Manawatu floods: 200 rescue missions
Share your 2004 Manawatu flood story
It has been almost 10 years since the Manawatu floods ravaged our region. We asked our readers to share their memories of the floods. Here's John Read's account.
I remember it raining quite steadily during the day on Sunday February 15, 2004 and then all during the night.
At approximately 4.15am on the morning of February 16, 2004 my mobile phone rang. It was the duty pilot asking if I could come into work as there had been some flooding and the calls for assistance had started coming in.
On the drive into Helipro from Palmerston North central city there was no sign of any problems, I was wondering where the flooding might be.
On arriving at work there was a feeling among all the Helipro team that there was something significant about to unfold. Little did we know at that time just what the extent of this event was.
Then it was all action, there were people to be rescued.
I remember the family (including two cats and one dog) that were winched from the roof of a house at Staces Road. There was the driver from the roof of his excavator. Six people from a nearby quarry. Dave from the Saddle Road bridge.
The calls kept coming in – initially from the police and civil defence. I was manning the phones and planning the operations so the pilots and crew could get on with the tasks at hand.
St John brought out a large number of blankets to the hangar and the wet, cold and often bewildered-looking people started to be dropped off by the helicopters.
The office phones kept ringing, as did my mobile. We had five helicopters in action with another four on the way from Wellington and Rotorua. The rest of the day was a blur with helicopters and people coming and going. Over 30 missions were flown that day.
Once the rescues were out of the way the focus was on assessing the damage. We shifted from rescue work to surveys of rivers, stop banks, houses, roads, power lines, gas lines, telecommunications, forests, rural areas.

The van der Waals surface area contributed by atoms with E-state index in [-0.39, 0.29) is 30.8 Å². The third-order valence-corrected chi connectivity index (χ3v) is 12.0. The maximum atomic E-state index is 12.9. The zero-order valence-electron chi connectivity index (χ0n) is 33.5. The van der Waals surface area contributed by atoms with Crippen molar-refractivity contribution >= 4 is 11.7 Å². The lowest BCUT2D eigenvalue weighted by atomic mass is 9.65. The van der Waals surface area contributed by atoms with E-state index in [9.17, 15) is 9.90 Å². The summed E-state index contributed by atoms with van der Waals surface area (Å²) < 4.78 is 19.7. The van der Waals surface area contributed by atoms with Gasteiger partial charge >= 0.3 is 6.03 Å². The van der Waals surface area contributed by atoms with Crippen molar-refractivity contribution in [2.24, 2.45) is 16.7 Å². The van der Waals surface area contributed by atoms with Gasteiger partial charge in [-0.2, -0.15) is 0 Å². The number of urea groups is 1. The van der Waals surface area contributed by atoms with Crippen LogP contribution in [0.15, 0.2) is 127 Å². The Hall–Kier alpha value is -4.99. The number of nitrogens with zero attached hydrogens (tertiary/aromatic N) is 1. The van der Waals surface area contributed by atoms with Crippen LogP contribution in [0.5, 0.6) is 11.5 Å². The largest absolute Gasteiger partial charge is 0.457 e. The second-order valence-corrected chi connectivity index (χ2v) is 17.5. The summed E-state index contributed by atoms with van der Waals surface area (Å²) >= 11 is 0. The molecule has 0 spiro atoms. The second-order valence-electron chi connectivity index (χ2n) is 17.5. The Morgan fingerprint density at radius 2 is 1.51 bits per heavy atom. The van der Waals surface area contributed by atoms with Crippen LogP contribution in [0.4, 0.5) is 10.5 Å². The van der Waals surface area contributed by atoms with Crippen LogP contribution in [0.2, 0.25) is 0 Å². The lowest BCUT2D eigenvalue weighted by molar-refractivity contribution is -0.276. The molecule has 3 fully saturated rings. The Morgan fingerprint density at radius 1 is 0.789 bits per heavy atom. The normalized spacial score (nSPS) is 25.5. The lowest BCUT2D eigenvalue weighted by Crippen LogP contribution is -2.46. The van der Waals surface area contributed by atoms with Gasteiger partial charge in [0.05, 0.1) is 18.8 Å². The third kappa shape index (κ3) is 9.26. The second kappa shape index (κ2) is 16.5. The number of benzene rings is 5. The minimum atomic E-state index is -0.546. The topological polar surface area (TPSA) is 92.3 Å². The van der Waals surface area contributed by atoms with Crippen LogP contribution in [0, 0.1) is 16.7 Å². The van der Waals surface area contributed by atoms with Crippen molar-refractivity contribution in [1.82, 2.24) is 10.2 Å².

Everyone coming back from these surveys had a story to tell and a detailed report to pass on to their colleagues.
By this stage the media were also keen to photograph and film the region from the air. Some stunning photos and footage remind us now of just how significant this event was.
A picture was emerging of the widespread damage and plans were being put in place to begin the clean-up and repair of necessary infrastructure.
Thoughts also now moved on to livestock. We were called in to muster 200 dairy cows that had gone in all directions in the Motua area. Deer were stranded at Fordell and needed feed dropped in by helicopter. Fourteen cows were stranded and needed to be airlifted to safety. Footage of this unusual rescue went all around the world.
Power wires needed to pulled out by helicopter, poles need to be replaced, generators need to be dropped off, surveys continued.
By this stage Helipro had nine helicopters and crew working in the region.
A further 40 missions were flown in the two following days.
The gorge was shut with massive slips. Higgins was in action and began the huge task of getting the road open.
Three of our helicopters were called in to sluice the slips. I remember walking down the middle of the road in the gorge with my then 8-year-old son saying "this is something you may never see again".
We watched the diggers, the trucks and the helicopters working, we climbed and walked over the bottom of the slips where the road should be and were amazed by the sheer volume of material that had come down.
Days turned into weeks and over the next six weeks Helipro flew over 200 further missions related to the floods.
It was a privilege to assist the community during this time and it was overwhelming to see the huge effort put in by so many people, organisations and business at that time, often when many had their own problems at home to be dealing with.
It was an event that I will never forget and one that made me proud to be a part of the Helipro team and a part of the Manawatu community.
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